Producer Scott Rudin will “step back” from his film and streaming projects in addition to his Broadway productions in the wake of allegations about his abusive workplace behavior. Rudin, whose upcoming films include Netflix’s “The Woman in the Window” and A24’s “The Humans,” said he will “take the time to work on personal issues I should have long ago.”
The announcement comes as top talent and studios had grown wary of working with Rudin following a report in The Hollywood Reporter that provided detailed accounts of bullying of subordinates. The new comments follow a Saturday missive in which Rudin said he was “stepping back” from Broadway, his primary axis of power over the last decade. He has produced such hits as “The Book of Mormon” and “To Kill a Mockingbird.”
“When I commented over the weekend, I was focused on Broadway reopening successfully and not wanting my previous behavior to detract from everyone’s efforts to return,” Rudin said. “It’s clear to me I should take the same path in film and streaming. I am profoundly sorry for the pain my behavior has caused and I take this step with a commitment to grow and change.”
It is not entirely clear what “stepping back” will entail, if Rudin will profit from the projects and if he will continue to be credited as a producer.
“Much has been written about my history of troubling interactions with colleagues, and I am profoundly sorry for the pain my behavior caused to individuals, directly and indirectly,” Rudin said.
In The Hollywood Reporter story, Rudin was depicted throwing things at employees, including a stapler and baked potato, berating staffers and threatening them with career retribution if they left his employment, and smashing a computer monitor on the hand of an assistant, sending him to the emergency room.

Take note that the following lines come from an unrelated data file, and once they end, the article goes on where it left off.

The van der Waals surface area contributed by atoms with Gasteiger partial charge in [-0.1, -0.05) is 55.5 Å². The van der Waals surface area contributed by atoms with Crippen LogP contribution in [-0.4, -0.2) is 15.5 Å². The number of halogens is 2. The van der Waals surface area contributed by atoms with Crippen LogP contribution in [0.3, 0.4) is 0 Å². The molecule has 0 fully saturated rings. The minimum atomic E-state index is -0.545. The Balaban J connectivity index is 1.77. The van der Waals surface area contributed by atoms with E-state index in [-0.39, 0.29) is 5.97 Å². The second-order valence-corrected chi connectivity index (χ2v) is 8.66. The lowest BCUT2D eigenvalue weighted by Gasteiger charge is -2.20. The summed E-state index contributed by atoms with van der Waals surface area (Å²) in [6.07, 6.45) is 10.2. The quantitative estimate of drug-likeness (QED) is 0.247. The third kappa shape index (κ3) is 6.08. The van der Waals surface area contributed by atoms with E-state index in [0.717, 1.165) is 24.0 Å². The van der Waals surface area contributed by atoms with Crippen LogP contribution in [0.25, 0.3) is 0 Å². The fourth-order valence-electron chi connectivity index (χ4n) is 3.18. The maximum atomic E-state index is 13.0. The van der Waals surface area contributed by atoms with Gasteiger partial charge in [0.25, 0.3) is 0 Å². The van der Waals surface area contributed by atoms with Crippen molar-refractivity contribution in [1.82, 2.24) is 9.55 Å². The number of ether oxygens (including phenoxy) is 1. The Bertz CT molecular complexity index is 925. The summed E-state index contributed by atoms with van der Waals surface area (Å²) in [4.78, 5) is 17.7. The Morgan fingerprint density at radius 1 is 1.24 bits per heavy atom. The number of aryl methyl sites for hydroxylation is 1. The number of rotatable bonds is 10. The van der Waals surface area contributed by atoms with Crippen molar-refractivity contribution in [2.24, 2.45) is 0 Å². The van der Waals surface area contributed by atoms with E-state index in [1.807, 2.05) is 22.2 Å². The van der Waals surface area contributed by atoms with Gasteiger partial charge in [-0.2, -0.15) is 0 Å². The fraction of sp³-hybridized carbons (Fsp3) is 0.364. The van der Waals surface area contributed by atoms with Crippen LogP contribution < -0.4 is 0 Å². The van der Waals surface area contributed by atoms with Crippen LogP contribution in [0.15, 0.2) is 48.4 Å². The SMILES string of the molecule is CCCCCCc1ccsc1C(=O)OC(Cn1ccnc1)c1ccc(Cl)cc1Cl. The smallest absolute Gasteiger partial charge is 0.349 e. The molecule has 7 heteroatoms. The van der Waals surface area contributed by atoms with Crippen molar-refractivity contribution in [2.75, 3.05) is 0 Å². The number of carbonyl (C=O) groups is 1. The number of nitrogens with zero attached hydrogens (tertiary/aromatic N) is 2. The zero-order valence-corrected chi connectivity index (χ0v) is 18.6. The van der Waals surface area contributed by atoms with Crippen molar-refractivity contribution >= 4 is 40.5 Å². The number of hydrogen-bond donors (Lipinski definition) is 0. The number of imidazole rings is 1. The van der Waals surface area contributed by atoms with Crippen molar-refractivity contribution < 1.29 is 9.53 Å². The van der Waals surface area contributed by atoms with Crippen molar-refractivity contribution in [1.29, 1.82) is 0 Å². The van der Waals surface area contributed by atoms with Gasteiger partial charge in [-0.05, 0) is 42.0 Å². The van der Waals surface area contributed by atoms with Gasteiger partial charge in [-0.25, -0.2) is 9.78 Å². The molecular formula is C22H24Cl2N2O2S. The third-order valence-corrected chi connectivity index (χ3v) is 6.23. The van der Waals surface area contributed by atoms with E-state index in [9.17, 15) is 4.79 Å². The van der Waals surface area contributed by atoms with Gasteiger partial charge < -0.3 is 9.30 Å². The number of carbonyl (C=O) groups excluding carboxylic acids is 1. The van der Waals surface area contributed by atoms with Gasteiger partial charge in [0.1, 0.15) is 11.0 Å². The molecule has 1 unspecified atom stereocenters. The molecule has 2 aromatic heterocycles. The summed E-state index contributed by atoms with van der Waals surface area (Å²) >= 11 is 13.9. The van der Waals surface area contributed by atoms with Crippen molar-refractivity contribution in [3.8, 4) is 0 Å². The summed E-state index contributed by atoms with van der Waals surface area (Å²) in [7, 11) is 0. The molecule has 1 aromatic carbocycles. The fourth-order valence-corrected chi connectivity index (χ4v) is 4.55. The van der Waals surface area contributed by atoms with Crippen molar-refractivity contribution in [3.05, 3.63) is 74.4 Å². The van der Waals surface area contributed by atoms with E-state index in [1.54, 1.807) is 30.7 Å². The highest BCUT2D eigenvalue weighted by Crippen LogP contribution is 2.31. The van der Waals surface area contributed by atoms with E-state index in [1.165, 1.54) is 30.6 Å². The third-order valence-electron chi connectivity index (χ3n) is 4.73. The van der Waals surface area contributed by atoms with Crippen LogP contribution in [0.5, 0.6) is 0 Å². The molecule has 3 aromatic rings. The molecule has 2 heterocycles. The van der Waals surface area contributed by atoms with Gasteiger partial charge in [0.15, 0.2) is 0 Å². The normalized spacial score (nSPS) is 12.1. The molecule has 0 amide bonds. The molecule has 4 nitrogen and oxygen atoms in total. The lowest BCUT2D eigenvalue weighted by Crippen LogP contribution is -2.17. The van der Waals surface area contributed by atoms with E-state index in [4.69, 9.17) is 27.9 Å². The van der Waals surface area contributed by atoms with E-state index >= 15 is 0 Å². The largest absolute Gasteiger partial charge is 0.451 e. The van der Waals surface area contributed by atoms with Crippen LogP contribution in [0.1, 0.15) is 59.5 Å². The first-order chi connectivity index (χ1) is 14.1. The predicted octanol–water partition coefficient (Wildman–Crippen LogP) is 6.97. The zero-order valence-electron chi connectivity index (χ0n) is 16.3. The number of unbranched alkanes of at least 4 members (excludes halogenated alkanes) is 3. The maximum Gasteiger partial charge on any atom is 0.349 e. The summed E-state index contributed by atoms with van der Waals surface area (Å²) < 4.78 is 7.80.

Rudin’s fall is a sign that the movement around workplace culture that initially focused largely on issues of sexual harassment has moved into other forms of abusive behavior. It could have consequences for other hot-tempered executives and power players who have a reputation for demeaning their staff.
Initially, actors, Broadway players and filmmakers were largely silent about the allegations. That changed over the weekend. During an Instagram live conversation, Sutton Foster, who was set to star in a Rudin-produced revival of “The Music Man,” spoke on behalf of herself and her co-star, Hugh Jackman. Foster said both actors hoped to create “an incredible, safe, inclusive, loving, amazing environment for everyone involved.”
Also on Sunday, the twin brother of former Rudin assistant Kevin Graham-Caso addressed the producer in an emotional social media post, demanding “real consequences” from the entertainment industry for Rudin’s alleged behavior. Friends of the late assistant spoke to Variety on Monday, offering emails from the time echoing Graham-Caso’s brother’s claims that the time working under the producer had been emotionally damaging.
Rudin is one of the most successful producers in entertainment history, having won an Oscar, an Emmy, a Grammy, and 17 Tony Awards. His films include “No Country for Old Men,” “Lady Bird,” “The Firm” and “The Truman Show.” He was still active in the prestige space, recently acquiring the rights to the best-seller “Shuggie Bain,” but no longer had the major studio support that he once enjoyed. Tastes had shifted from the pedigreed dramas and comedies that Rudin preferred to make in favor of superhero fare, though he continued to work regularly.